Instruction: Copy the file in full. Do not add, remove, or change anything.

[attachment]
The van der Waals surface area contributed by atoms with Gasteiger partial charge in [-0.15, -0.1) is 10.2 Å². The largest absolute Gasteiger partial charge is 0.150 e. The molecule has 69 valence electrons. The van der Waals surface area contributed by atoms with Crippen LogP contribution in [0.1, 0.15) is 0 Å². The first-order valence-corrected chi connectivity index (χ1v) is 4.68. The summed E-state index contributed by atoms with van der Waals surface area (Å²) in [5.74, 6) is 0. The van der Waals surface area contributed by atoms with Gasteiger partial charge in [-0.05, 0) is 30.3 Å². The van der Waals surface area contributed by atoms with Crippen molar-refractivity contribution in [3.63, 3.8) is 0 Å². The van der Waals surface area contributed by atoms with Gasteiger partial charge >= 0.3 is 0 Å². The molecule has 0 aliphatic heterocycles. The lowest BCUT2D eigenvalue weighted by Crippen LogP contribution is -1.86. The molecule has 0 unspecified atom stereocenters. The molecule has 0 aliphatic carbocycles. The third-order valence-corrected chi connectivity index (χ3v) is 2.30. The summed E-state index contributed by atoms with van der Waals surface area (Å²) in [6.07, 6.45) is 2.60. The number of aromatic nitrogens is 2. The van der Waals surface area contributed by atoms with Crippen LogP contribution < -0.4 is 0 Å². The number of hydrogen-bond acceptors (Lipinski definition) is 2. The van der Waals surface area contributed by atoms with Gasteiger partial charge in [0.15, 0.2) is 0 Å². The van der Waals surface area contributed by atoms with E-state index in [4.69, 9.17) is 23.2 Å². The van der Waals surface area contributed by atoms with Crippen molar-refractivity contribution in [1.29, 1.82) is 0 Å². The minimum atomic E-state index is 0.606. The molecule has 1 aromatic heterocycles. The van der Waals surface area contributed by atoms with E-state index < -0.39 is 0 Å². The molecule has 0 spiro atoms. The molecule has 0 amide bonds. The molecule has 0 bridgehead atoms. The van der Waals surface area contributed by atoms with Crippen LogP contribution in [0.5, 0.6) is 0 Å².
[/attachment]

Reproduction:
The van der Waals surface area contributed by atoms with Gasteiger partial charge in [-0.15, -0.1) is 10.2 Å². The largest absolute Gasteiger partial charge is 0.150 e. The molecule has 69 valence electrons. The van der Waals surface area contributed by atoms with Crippen LogP contribution in [0.1, 0.15) is 0 Å². The first-order valence-corrected chi connectivity index (χ1v) is 4.68. The summed E-state index contributed by atoms with van der Waals surface area (Å²) in [5.74, 6) is 0. The van der Waals surface area contributed by atoms with Gasteiger partial charge in [-0.05, 0) is 30.3 Å². The van der Waals surface area contributed by atoms with Crippen molar-refractivity contribution in [3.63, 3.8) is 0 Å². The van der Waals surface area contributed by atoms with Gasteiger partial charge >= 0.3 is 0 Å². The molecule has 0 aliphatic heterocycles. The lowest BCUT2D eigenvalue weighted by Crippen LogP contribution is -1.86. The molecule has 0 unspecified atom stereocenters. The molecule has 0 aliphatic carbocycles. The third-order valence-corrected chi connectivity index (χ3v) is 2.30. The summed E-state index contributed by atoms with van der Waals surface area (Å²) in [6.07, 6.45) is 2.60. The number of aromatic nitrogens is 2. The van der Waals surface area contributed by atoms with Crippen LogP contribution < -0.4 is 0 Å². The number of hydrogen-bond acceptors (Lipinski definition) is 2. The van der Waals surface area contributed by atoms with Gasteiger partial charge in [0.15, 0.2) is 0 Å². The van der Waals surface area contributed by atoms with E-state index in [4.69, 9.17) is 23.2 Å². The van der Waals surface area contributed by atoms with Crippen molar-refractivity contribution in [1.29, 1.82) is 0 Å². The minimum atomic E-state index is 0.606. The molecule has 1 aromatic heterocycles. The van der Waals surface area contributed by atoms with E-state index < -0.39 is 0 Å². The molecule has 0 spiro atoms. The molecule has 0 amide bonds. The molecule has 0 bridgehead atoms. The van der Waals surface area contributed by atoms with Crippen LogP contribution in [0.5, 0.6) is 0 Å².